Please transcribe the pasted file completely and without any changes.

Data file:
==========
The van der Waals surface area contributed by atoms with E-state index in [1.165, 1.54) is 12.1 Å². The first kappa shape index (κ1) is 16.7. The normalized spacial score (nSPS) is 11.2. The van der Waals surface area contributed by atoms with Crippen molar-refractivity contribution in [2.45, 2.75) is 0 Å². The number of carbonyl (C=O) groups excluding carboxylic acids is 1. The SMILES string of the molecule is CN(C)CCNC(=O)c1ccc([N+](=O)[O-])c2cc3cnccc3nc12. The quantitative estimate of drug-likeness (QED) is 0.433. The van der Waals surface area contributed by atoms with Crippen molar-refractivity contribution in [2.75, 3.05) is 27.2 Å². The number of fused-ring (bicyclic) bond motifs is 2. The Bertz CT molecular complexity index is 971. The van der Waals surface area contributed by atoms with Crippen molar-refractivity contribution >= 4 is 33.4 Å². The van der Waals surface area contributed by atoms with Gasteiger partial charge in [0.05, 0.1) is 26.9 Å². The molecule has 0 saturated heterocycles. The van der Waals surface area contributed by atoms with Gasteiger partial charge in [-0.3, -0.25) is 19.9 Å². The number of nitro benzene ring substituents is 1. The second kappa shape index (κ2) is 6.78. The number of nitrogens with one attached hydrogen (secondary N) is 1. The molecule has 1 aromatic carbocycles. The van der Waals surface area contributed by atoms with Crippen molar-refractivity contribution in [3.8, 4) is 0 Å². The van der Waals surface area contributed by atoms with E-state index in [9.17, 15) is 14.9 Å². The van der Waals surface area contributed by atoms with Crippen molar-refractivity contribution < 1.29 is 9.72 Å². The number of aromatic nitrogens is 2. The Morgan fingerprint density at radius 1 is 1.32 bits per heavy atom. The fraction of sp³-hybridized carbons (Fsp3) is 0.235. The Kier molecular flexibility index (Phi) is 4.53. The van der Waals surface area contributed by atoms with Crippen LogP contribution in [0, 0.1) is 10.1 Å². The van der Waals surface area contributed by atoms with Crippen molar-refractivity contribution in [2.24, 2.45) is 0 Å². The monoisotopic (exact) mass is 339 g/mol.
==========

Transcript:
The van der Waals surface area contributed by atoms with E-state index in [1.165, 1.54) is 12.1 Å². The first kappa shape index (κ1) is 16.7. The normalized spacial score (nSPS) is 11.2. The van der Waals surface area contributed by atoms with Crippen molar-refractivity contribution in [2.45, 2.75) is 0 Å². The number of carbonyl (C=O) groups excluding carboxylic acids is 1. The SMILES string of the molecule is CN(C)CCNC(=O)c1ccc([N+](=O)[O-])c2cc3cnccc3nc12. The quantitative estimate of drug-likeness (QED) is 0.433. The van der Waals surface area contributed by atoms with Crippen molar-refractivity contribution in [2.75, 3.05) is 27.2 Å². The number of fused-ring (bicyclic) bond motifs is 2. The Bertz CT molecular complexity index is 971. The van der Waals surface area contributed by atoms with Crippen molar-refractivity contribution >= 4 is 33.4 Å². The van der Waals surface area contributed by atoms with Gasteiger partial charge in [0.05, 0.1) is 26.9 Å². The molecule has 0 saturated heterocycles. The van der Waals surface area contributed by atoms with Gasteiger partial charge in [-0.3, -0.25) is 19.9 Å². The number of nitro benzene ring substituents is 1. The second kappa shape index (κ2) is 6.78. The number of nitrogens with one attached hydrogen (secondary N) is 1. The molecule has 1 aromatic carbocycles. The van der Waals surface area contributed by atoms with Crippen molar-refractivity contribution in [3.8, 4) is 0 Å². The van der Waals surface area contributed by atoms with E-state index in [9.17, 15) is 14.9 Å². The van der Waals surface area contributed by atoms with Crippen molar-refractivity contribution < 1.29 is 9.72 Å². The number of aromatic nitrogens is 2. The Morgan fingerprint density at radius 1 is 1.32 bits per heavy atom. The fraction of sp³-hybridized carbons (Fsp3) is 0.235. The Kier molecular flexibility index (Phi) is 4.53. The van der Waals surface area contributed by atoms with Crippen LogP contribution in [0, 0.1) is 10.1 Å². The van der Waals surface area contributed by atoms with Crippen molar-refractivity contribution in [2.24, 2.45) is 0 Å². The monoisotopic (exact) mass is 339 g/mol.